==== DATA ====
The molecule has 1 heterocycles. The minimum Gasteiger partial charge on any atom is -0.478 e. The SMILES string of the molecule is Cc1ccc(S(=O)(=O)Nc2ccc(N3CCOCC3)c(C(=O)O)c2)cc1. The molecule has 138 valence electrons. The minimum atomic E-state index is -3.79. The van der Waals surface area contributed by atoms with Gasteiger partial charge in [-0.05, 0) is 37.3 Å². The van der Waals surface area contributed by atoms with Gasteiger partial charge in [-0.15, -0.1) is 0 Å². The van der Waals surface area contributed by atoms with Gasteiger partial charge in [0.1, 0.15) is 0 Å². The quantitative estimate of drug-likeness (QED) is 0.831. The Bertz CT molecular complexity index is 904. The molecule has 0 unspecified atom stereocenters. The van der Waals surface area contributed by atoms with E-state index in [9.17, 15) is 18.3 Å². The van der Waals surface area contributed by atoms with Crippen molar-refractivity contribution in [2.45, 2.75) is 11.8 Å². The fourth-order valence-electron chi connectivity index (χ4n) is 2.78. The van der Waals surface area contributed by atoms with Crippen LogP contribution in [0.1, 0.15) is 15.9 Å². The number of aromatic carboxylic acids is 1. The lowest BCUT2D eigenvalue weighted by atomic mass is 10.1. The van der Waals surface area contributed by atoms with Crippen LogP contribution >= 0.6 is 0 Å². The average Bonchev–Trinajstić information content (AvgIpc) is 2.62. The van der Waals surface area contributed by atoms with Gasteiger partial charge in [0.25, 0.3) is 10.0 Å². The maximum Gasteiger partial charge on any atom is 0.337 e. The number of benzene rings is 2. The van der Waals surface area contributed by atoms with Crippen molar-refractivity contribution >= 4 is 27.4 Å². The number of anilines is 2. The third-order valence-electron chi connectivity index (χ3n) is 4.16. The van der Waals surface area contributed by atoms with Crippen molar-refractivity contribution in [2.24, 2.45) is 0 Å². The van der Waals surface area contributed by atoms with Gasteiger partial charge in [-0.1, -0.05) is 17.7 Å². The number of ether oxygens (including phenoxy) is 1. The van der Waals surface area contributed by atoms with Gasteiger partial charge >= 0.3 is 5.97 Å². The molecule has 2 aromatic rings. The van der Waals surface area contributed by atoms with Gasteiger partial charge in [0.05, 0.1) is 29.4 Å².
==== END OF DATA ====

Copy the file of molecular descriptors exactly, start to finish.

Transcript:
The molecule has 1 heterocycles. The minimum Gasteiger partial charge on any atom is -0.478 e. The SMILES string of the molecule is Cc1ccc(S(=O)(=O)Nc2ccc(N3CCOCC3)c(C(=O)O)c2)cc1. The molecule has 138 valence electrons. The minimum atomic E-state index is -3.79. The van der Waals surface area contributed by atoms with Gasteiger partial charge in [-0.05, 0) is 37.3 Å². The van der Waals surface area contributed by atoms with Gasteiger partial charge in [-0.15, -0.1) is 0 Å². The van der Waals surface area contributed by atoms with Gasteiger partial charge in [0.1, 0.15) is 0 Å². The quantitative estimate of drug-likeness (QED) is 0.831. The Bertz CT molecular complexity index is 904. The molecule has 0 unspecified atom stereocenters. The van der Waals surface area contributed by atoms with E-state index in [9.17, 15) is 18.3 Å². The van der Waals surface area contributed by atoms with Crippen molar-refractivity contribution in [2.45, 2.75) is 11.8 Å². The fourth-order valence-electron chi connectivity index (χ4n) is 2.78. The van der Waals surface area contributed by atoms with Crippen LogP contribution in [0.1, 0.15) is 15.9 Å². The number of aromatic carboxylic acids is 1. The lowest BCUT2D eigenvalue weighted by atomic mass is 10.1. The van der Waals surface area contributed by atoms with Crippen LogP contribution >= 0.6 is 0 Å². The average Bonchev–Trinajstić information content (AvgIpc) is 2.62. The van der Waals surface area contributed by atoms with Gasteiger partial charge in [0.25, 0.3) is 10.0 Å². The maximum Gasteiger partial charge on any atom is 0.337 e. The number of benzene rings is 2. The van der Waals surface area contributed by atoms with Crippen molar-refractivity contribution >= 4 is 27.4 Å². The number of anilines is 2. The third-order valence-electron chi connectivity index (χ3n) is 4.16. The van der Waals surface area contributed by atoms with Crippen molar-refractivity contribution in [2.24, 2.45) is 0 Å². The van der Waals surface area contributed by atoms with Gasteiger partial charge in [-0.1, -0.05) is 17.7 Å². The number of ether oxygens (including phenoxy) is 1. The van der Waals surface area contributed by atoms with Gasteiger partial charge >= 0.3 is 5.97 Å². The molecule has 2 aromatic rings. The van der Waals surface area contributed by atoms with Gasteiger partial charge in [0.05, 0.1) is 29.4 Å².